It was the mid-19th century. The cattle drive era was in full swing, and longhorns from Texas were entering Kansas in droves on their way up to the railheads. New towns were booming and fresh beef was being supplied to industrialized, post–Civil War consumers. But something was seriously wrong.
The problem was not with the hardy longhorns themselves, but with the other breeds of cattle grazing in Kansas pastures. They were suddenly falling prey to a strange disease which caused anemia, high fevers, red urine, and severe lethargy, soon followed by death. What could be the matter?
Someone somewhere eventually realized that the disease only occurred in cattle who mingled with longhorns or who grazed pastures recently vacated by them. So the longhorns were to blame! No one could fathom how or why the healthy-looking longhorns were passing along the fatal disease, soon called Texas fever, to other breeds of cattle, but one thing was for certain: it had to be stopped.
Indignant citizens began meeting the herds with guns as they approached. Quarantines protected populated areas, but it was not enough. In 1885, Kansas prohibited Texas cattle from crossing the state lines, thus barring the herds from key railheads and effectively ending an already dying cattle drive era. Yet the disease still raged on, and no one knew why.
However, the disease-causing properties of bacteria were by this time becoming more widely known and acknowledged. Louis Pasteur had made strides in combating intractable diseases such as anthrax and chicken cholera over the past few decades. Inspired by his work, scientists set to work searching for the microorganism that was to blame.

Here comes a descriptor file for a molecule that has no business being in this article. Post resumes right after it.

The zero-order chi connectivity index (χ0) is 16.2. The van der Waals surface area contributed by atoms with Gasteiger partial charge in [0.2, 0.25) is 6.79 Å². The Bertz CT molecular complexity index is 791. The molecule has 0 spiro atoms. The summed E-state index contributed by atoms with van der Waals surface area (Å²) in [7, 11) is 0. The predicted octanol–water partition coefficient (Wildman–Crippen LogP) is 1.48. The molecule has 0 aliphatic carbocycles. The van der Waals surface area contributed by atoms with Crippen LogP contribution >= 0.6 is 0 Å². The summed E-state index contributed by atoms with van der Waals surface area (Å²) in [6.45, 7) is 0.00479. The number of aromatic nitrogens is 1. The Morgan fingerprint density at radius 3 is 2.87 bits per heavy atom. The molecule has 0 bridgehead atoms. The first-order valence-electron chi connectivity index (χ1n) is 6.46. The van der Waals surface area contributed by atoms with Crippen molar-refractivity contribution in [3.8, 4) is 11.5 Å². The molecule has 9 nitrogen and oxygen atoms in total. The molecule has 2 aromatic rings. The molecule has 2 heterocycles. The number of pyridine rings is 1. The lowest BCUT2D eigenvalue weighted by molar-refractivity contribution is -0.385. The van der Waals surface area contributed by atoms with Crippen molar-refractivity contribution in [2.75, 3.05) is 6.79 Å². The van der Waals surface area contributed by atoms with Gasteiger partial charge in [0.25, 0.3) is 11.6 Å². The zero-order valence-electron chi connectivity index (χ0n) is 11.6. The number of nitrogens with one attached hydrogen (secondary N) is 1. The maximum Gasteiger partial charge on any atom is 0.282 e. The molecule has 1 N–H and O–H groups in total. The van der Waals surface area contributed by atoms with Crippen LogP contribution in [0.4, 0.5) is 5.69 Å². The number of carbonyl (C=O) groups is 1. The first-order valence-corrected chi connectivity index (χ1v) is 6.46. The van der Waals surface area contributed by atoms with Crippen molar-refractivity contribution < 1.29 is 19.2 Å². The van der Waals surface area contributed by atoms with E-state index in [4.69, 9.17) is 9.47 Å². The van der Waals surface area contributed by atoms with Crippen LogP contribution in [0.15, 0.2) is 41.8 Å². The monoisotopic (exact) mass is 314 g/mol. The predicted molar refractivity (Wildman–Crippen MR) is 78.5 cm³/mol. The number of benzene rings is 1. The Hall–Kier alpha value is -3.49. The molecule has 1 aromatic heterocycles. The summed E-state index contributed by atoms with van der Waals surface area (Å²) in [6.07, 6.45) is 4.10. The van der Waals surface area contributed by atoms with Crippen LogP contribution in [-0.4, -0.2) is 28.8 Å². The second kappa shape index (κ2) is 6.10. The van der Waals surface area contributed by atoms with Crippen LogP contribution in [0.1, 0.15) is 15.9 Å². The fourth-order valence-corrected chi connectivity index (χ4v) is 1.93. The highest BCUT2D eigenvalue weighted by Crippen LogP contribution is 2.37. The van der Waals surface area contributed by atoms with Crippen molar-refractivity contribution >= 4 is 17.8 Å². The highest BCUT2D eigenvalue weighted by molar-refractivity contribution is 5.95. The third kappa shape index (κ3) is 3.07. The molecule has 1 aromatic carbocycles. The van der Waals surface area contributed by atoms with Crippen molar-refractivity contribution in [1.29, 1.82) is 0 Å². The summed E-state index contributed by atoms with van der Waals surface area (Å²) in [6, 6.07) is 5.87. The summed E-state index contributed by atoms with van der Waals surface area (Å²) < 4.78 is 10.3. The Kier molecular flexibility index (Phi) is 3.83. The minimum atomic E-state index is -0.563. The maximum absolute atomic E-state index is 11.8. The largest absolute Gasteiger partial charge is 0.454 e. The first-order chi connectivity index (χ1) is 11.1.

In 1893, Theobald Smith and Fred Lucius Kilborne of the Bureau of Animal Industry in Washington, D.C., announced that they had discovered the organism responsible for Texas fever. Pyrosoma bigeminum, as they called it, was a microscopic protozoan that inhabited red blood cells and caused the disease.
Furthermore, the protozoan was carried by ticks. A tick received Pyrosoma bigeminum by sucking on a longhorn carrying the protozoan. After engorging itself with infected blood, the tick dropped off into the grass to lay eggs. The new ticks carried the protozoan from the day they hatched, and whenever they bit another animal, they passed the microorganism on to their host and gave it Texas fever.
There were several aspects of Texas fever not understood at the time. For starters, there are actually two responsible protozoans called Babesia bovis and Babesia bigemina. Accordingly, Texas fever is now called babesiosis.
Furthermore, we now understand better how it was that longhorns could carry the disease without any ill effects. Calves are born with a certain level of resistance to babesiosis that lasts for a month or two. A calf born in Texas in the late 1800s was quite likely to be bitten by an infected tick shortly after birth and would contract a mild form of the disease. However, the calf’s natural immunity would adapt to the presence of the protozoans and it would remain a carrier the rest of its life, although it would never appear to have babesiosis.
Quarantines were the first step in eradicating Texas fever from the United States, and vaccines were developed, but experts believe it was regular use of tick dips that did the job. In 1943, the federal government declared that Texas fever was eradicated from the country.
Today, the protozoans responsible can only be found in a strip along the Mexican border, which has been quarantined since 1938. However, white-tailed deer can carry the responsible tick, and recent reports indicate that they are carrying it right out of the quarantine zone. It is currently unknown what effect this may have on bovine babesiosis in the rest of North America.